Baseball is a batting and ball sport played between two teams of nine players each, who take turns batting and playing. The game is live when the referee sends a signal to the thrower, either verbally or signaling, indicating that the ball is in play. A player on the field team, called the pitcher, throws a ball that a player from the batting team tries to hit with a bat. The goal of the offensive team (batting team) is to throw the ball onto the field of play, away from the other team's players, allowing their players to run the bases and make them advance counterclockwise around four bases to score what is called runs.
The goal of the defensive team (called a field team) is to prevent batters from becoming runners and to prevent runners from moving up the bases. A race is scored when a runner legally moves through the bases in order and touches home plate (the place where the player started as a hitter). Baseball is a game of strategy and skill that requires players to use their physical abilities as well as their mental acuity. It is a game of strategy and skill that requires players to use their physical abilities as well as their mental acuity.
Players must be able to think quickly and make decisions on the fly in order to be successful. In baseball, teams alternate positions as batters (attack) and field players (defense) and swap places when three members of the batting team are “eliminated”. As batters, players try to hit the ball out of reach of the field team and make a complete circuit around the bases to “run”. The team that scores the most runs in nine innings (times at bat) wins the game.
Baseball also reshaped the nation's calendar. With the rise of industrialization, the standardized clock in the office or factory deprived people of the previous experience of time, in its rich association with the hours of the day, the natural rhythms of the seasons and the traditional church calendar. However, for Americans, baseball was more than just a game; it was an integral part of their culture. The opening of baseball training season marked the arrival of spring, playing in the regular season meant summer, and the World Series marked the arrival of fall.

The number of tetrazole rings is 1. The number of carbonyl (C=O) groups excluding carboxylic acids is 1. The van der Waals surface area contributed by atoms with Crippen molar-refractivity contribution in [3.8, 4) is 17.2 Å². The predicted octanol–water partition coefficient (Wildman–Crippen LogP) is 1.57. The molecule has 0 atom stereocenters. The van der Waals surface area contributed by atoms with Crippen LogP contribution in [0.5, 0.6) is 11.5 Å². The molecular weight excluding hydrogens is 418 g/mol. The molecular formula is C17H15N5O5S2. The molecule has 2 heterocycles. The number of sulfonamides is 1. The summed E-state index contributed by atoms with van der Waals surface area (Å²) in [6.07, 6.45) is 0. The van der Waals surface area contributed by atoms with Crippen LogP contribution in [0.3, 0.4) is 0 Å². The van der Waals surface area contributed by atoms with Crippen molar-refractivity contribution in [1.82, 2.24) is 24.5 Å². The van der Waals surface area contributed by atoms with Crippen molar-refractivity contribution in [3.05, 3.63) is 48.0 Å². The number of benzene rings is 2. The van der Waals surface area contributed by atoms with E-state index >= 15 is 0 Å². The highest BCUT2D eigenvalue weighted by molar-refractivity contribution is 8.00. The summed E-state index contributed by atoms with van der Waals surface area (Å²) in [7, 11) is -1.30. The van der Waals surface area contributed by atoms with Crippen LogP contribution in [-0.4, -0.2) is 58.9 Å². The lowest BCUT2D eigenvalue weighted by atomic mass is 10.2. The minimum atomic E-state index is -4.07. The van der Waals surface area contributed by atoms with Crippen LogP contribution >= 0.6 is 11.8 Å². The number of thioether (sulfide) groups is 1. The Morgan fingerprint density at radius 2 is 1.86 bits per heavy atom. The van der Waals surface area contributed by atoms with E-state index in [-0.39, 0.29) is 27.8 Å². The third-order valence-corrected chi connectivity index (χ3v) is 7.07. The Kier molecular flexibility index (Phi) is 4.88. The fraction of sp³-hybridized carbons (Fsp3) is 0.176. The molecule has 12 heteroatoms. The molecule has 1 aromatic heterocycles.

In winter, baseball fans would participate in “popular leagues”, recalling games and big games from the past and speculating on what the next season would hold for them. Baseball possessed enormous integrative powers, but it also reflected important social and cultural divisions. Until early 20th century, middle-class evangelical Protestants viewed sports with deep suspicion due to its association with those who never do well, immigrants, working class, drinking, gambling and general uproar. On contrary, these same qualities served as basis for rise of ethnic groups in country's ghettos.
In 19th century, Irish and German Americans excelled both in baseball (as well as other commercial entertainment venues) and more “respectable” occupations. Young artisans and employees conceived themselves as members of “baseball fraternity” with special uniforms, rituals and shared powerful common experiences while playing or watching baseball contests. Baseball parks became important local civic monuments and repositories of collective memories with names such as Ebbets Field, Sportsman's Park and Polo Grounds. In new era of park construction in 1990s, designers tried to recover atmosphere of previous times by designing “retro parks” with modern amenities such as escalators, air-conditioned living rooms, high-tech audiovisual systems etc., while names such as Network Associates Stadium and Bank One Ballpark reflected increasing corporate influence in game.
Around middle of 20th century, baseball's claim to be sport of nation was challenged by football but it still remains one of most popular sports in US.
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